The presence of proven inherited gene mutations that greatly reduce a carrier’s ability to ward off or fight breast, ovarian, prostate, and the related types of cancer such as pancreatic; OR where a family history of these cancer types exist, potentially due to a mutation that has not yet been discovered.
How many people have risky genes?
This number has increased drastically since hereditary cancer was first discovered in 1995, and researchers will continue to learn more. Based on even the most conservative data available to date, at least 1.3 million Canadians carry risky genes. Unfortunately, the vast majority remain unaware or misinformed.
Could I be affected?
Anyone can be found to carry risky genes. However, it is more likely if a biological relative has been identified as a risky gene carrier, if there is a family history of the cancer types involved, you are of a certain ethnic background , you have developed cancer at a young age or you have developed more than one cancer.
What if I do have risky genes?
The knowledge you are a risky gene carrier brings with it access to life-saving medical recommendations that includes increased cancer screening at younger ages, to find cancer when treatment is likely to be most effective and, in the case of hereditary breast and ovarian cancer, risk-reduction options proven to be up to 96% effective. For those unable to avoid a hereditary cancer diagnosis, knowing you are a risky gene carrier may provide access to promising new specialized treatments.
How do I find out if I have risky genes?
A simple genetic test will determine whether you are a risky gene carrier. This is usually in the form of a simple saliva or blood test. Ensure the services of a genetic counsellor is included and be sure you choose the best test type for your situation.
Our goal is to prevent hereditary cancer in as many risky gene carriers as possible and create better outcomes for hereditary cancer patients. We do this through awareness, advocacy, and education. Our vision is that all persons affected by risky genes have access to quality information and services so they have the opportunity to make informed decisions that could save their lives.
Our founder searched out information and support during her own journey but found none. In response, she brought together like-minded individuals to meet in her back yard and later form this organization, which remains the only of its kind in Canada. Incorporated in 2002, and formerly named the HBOC Society, through the years since we g
Our founder searched out information and support during her own journey but found none. In response, she brought together like-minded individuals to meet in her back yard and later form this organization, which remains the only of its kind in Canada. Incorporated in 2002, and formerly named the HBOC Society, through the years since we grew from a local support organization to one with national and international reach.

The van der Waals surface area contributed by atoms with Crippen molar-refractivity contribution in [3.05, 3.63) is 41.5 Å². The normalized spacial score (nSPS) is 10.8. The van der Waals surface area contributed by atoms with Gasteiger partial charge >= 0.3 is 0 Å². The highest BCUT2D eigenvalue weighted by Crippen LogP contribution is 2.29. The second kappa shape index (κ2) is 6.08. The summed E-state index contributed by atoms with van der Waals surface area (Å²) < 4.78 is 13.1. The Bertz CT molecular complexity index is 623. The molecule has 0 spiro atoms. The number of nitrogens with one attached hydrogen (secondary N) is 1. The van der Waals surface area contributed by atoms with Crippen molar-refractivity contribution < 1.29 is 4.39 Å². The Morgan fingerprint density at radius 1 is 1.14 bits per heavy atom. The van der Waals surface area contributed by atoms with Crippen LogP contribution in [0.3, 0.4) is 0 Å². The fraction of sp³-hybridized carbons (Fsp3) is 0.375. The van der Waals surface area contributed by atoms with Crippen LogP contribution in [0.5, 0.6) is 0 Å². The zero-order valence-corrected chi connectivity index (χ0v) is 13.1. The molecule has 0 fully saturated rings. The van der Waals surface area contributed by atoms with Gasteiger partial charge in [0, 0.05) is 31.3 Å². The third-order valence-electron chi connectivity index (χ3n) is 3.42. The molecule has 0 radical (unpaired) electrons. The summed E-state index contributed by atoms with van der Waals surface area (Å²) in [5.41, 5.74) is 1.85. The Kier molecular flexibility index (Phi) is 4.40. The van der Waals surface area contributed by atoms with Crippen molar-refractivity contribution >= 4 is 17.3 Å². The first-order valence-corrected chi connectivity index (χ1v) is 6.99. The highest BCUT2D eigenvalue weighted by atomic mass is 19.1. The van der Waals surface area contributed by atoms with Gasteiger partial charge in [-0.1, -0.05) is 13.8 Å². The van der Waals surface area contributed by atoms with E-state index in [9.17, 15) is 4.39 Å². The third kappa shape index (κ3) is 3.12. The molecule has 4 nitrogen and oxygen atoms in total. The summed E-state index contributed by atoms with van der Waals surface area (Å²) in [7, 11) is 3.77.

Since first discovered in 1995, knowledge has progressed from one type of hereditary cancer (breast) caused by mutations in only one gene, to several cancer types caused by mutations in any of many different genes, and researchers will continue to learn more. Unfortunately, this created fragmentation between cancer types, which created
Since first discovered in 1995, knowledge has progressed from one type of hereditary cancer (breast) caused by mutations in only one gene, to several cancer types caused by mutations in any of many different genes, and researchers will continue to learn more. Unfortunately, this created fragmentation between cancer types, which created huge barriers to patient identification and care. We want to bridge those gaps to ensure no one is left behind.
Hereditary cancer is more dangerous and far reaching than the same types of spontaneous cancer. If identified, risky gene carriers are provided the opportunity to find cancer early, prevent it from ever happening or gain access to more effective treatment options, saving countless lives. That being the case, when governments and large cancer organizations learned of this, one would assume they would have done everything possible to identify risky gene carriers to provide them with that opportunity. Instead, these entities downplayed the incidence and danger, obvious in the fact that 25 years later the vast majority risky gene carriers remain unaware. This is also obvious in fact that the medical community remains largely ill-equipped to identify and care for risky gene carriers and in the limited and fragmented services, resources, and research that exist to serve this high needs patient group. Of all the reasons that explain why risky gene carriers have been so underserved in the past and remain so today, the most impactful is the widespread public misperception that funding already exists through the large cancer organizations. If you aren't a risky gene carrier, you probably love someone who is, so please consider redirecting your efforts to make this organization your charity of choice.
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Disclaimer: This website is for educational and informational purposes only and may not be construed as medical advice, nor is this information intended to replace advice offered by medical professionals.
We will be dissolving The Risky Genes Society over the next few months and dispersing all remaining assets as required according to the Alberta Societies Act and Canada Income Tax Act. We wish all those affected by hereditary cancer a future of growing knowledge and awareness of how hereditary cancer can be prevented, detected and treated. All the best in health to those affected with hereditary cancer.
Feel free to explore our website but be aware that it is not being maintained.